The West End Golf Club permanently closed in 2019 and was rundown even before — overgrown foliage made it unusable. Thus, its development potential was hindered.
Despite this, Newberry residents and golf enthusiasts packed the Jack Durrance Board Room Oct. 11 in an attempt to save it from urban development.
The Alachua County Commission voted 4-1 to reject a proposal seeking to turn the now-defunct West End Golf Club into a residential area with a maximum of 70 units. Only Commissioner Raemi Eagle-Glenn voted in dissent.
The golf course saw minimal upkeep and closed permanently due to an ownership change and rising maintenance costs, according to a report by the Gainesville Sun.
Current county zoning has the land listed under recreational use, which doesn’t allow for residential property to be built. Residents against the proposal want the land to remain this way to protect the environment there.
The emotion the public brought in with their comments made it clear that residents have strong emotional ties to the land, Commissioner Marihelen Wheeler said.
“The mental health of our citizens is important and needs to be maintained through our green spaces,” Wheeler said.
One impassioned resident is Paul Hornby, a 63-year-old Newberry resident who lived near the course for more than 35 years. Hornby would frequent the course with his father and has fond family memories there, he said.
To preserve the land, Hornby became president of West End Community Alliance for Recreation and Education — or WECARE — a group dedicated to protecting the area from urban development.
Through the organization, passionate residents were able to unify, raise funds and even hire lawyers, Hornby said.“About 32 people got up and spoke,” Hornby said. “It was really impressive.”
Environmental concerns were furthered by psychologists and professors who attended the hearing.
Charles Guy, a former UF environmental horticulture professor, said newer research shows a necessity for plant life in urban areas.
“Being in the presence of plants and in the presence of nature has therapeutic benefits,” Guy said.
Recent studies sharing this thought could hold scientific weight, which Guy and other Newberry residents emphasized.
A 2019 study published in the International Journal of Environmental Research and Public Health found college students were twice as likely to report feeling “very happy in the past week” if exposed to areas that had green spaces on campus. Another 2017 study from the Journal of Environmental Psychology found walking through natural landscapes could result in stronger cognitive performance than walking in urban counterparts.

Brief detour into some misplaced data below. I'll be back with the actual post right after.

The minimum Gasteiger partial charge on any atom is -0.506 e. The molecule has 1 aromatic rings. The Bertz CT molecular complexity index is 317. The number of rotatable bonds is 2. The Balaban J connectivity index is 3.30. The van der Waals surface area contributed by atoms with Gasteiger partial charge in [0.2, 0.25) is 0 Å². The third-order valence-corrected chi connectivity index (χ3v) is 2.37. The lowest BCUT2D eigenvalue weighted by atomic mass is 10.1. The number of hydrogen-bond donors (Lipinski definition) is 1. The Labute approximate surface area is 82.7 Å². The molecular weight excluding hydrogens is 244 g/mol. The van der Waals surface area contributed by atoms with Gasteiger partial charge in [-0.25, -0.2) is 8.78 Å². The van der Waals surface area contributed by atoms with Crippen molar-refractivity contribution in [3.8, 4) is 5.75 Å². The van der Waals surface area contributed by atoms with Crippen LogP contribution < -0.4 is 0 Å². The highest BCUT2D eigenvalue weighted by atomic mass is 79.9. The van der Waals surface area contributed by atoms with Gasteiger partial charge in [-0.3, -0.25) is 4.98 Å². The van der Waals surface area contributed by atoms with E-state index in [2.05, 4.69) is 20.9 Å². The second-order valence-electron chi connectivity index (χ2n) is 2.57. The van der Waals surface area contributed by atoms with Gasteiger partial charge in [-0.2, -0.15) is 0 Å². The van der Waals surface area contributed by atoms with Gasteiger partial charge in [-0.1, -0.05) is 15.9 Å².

The course isn’t very walkable currently. One resident at the meeting pointed out exposed chemical barrels on the course in addition to sinkholes and wildlife concerns.
While the course itself may be obsolete, WECARE voiced dissent to ensure future development would remain recreational, allowing for parks or sport courses that remain green.
Along with public dissent, the county’s planning commission and growth management staff recommended rejecting the proposal prior to the commission hearing.
There are no concrete plans by WECARE or developers to work with the land in other ways as of Oct. 16.
Wheeler’s hope is to see the course reworked into a park or similar project that better reflects the community’s wants, she said.
“Maybe there will be somebody who will come forward to take that on as a project and develop it the way the community would like to see it developed,” Wheeler said.
Contact Aidan at firstname.lastname@example.org. Follow him on Twitter @aidandisto.
Aidan Bush is a second-year journalism major and the city and county commission reporter for the Alligator. Previously, he worked as a reporter for the Citrus County Chronicle. When not writing, he enjoys creating videos, water activities and spending time with his friends.